ASCO LOS ANGELES--A review of survival data from a phase I study of intraperitoneal interleukin-2 (IL-2) performed from 1987 to 1990 has shown durable responses in women with refractory ovarian cancer.
Speaking at a media briefing held in conjunction with the American Society of Clinical Oncology meeting, Robert P. Edwards, MD, said that the study was "ahead of its time." Recombinant IL-2 (aldesleukin, Proleukin) had become available in 1985, and giving it to ovarian cancer patients in the IP cavity as locoregional treatment "was really an insightful thing to do," he added.
A phase II study of the treatment is planned at the University of Pittsburgh/Magee-Womens Hospital, where Dr.Edwards is director, Division of Gynecologic Oncology, and if the promising phase I results are confirmed, intraperitoneal IL-2 could offer an effective second-line therapy for patients with recurrent ovarian cancer.
The original University of Pittsburgh investigators, Drs. Herberman and Kirkwood, used escalating doses of two different delivery schedules: 7-day continuous infusion every other week or a weekly 24-hour infusion.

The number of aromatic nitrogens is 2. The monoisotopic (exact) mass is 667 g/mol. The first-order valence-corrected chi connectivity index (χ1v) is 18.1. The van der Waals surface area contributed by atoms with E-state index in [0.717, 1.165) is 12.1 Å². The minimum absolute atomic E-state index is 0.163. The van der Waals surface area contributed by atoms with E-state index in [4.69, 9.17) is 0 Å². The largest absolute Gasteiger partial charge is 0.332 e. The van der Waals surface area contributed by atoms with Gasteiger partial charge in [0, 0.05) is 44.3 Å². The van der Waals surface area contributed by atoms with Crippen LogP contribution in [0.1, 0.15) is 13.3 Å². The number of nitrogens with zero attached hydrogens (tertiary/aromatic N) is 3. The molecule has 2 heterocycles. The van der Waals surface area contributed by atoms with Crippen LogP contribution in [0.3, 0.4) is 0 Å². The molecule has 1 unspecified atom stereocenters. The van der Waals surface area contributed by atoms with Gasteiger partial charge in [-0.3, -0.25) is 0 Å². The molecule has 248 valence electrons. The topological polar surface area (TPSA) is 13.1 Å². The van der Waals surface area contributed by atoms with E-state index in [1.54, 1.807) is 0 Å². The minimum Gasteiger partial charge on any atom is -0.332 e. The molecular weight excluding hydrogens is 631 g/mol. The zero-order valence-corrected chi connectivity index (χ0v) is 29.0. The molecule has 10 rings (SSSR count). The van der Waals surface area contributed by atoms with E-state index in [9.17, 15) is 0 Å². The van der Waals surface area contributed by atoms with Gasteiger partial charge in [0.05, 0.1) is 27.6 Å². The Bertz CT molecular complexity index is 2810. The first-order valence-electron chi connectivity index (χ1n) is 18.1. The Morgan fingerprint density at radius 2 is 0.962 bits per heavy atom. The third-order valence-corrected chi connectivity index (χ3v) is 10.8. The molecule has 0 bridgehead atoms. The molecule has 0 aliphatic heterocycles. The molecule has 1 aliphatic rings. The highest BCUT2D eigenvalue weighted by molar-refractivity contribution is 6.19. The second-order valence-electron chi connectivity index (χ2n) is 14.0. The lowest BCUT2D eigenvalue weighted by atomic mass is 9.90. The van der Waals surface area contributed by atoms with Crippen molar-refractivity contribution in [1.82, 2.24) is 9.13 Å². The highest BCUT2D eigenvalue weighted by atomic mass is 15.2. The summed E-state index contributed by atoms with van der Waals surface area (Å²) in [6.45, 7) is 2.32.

The investigator's initial bias, based on animal data, was that the 7-day infusion would be superior. "However," Dr. Edwards said, "it became clear around 1990 that toxicity with the 7-day infusion was excessive, and the weekly infusion produced more responses, although this did not reach significance."
Dr. Edwards and his colleagues determined long-term survivors from the study by reviewing the patients' charts and contacting survivors. They found that the patients who responded at the lower dose tiers were still alive and free of disease 57 to 84 months after treatment.
"These are patients who had persistent ovarian cancer after receiving very intensive chemotherapy," Dr. Edwards stressed. The majority had received three- drug regimens that included platinum and doxorubicin(Drug information on doxorubicin). All underwent surgical evaluation to document the extent of disease prior to treatment with IL-2.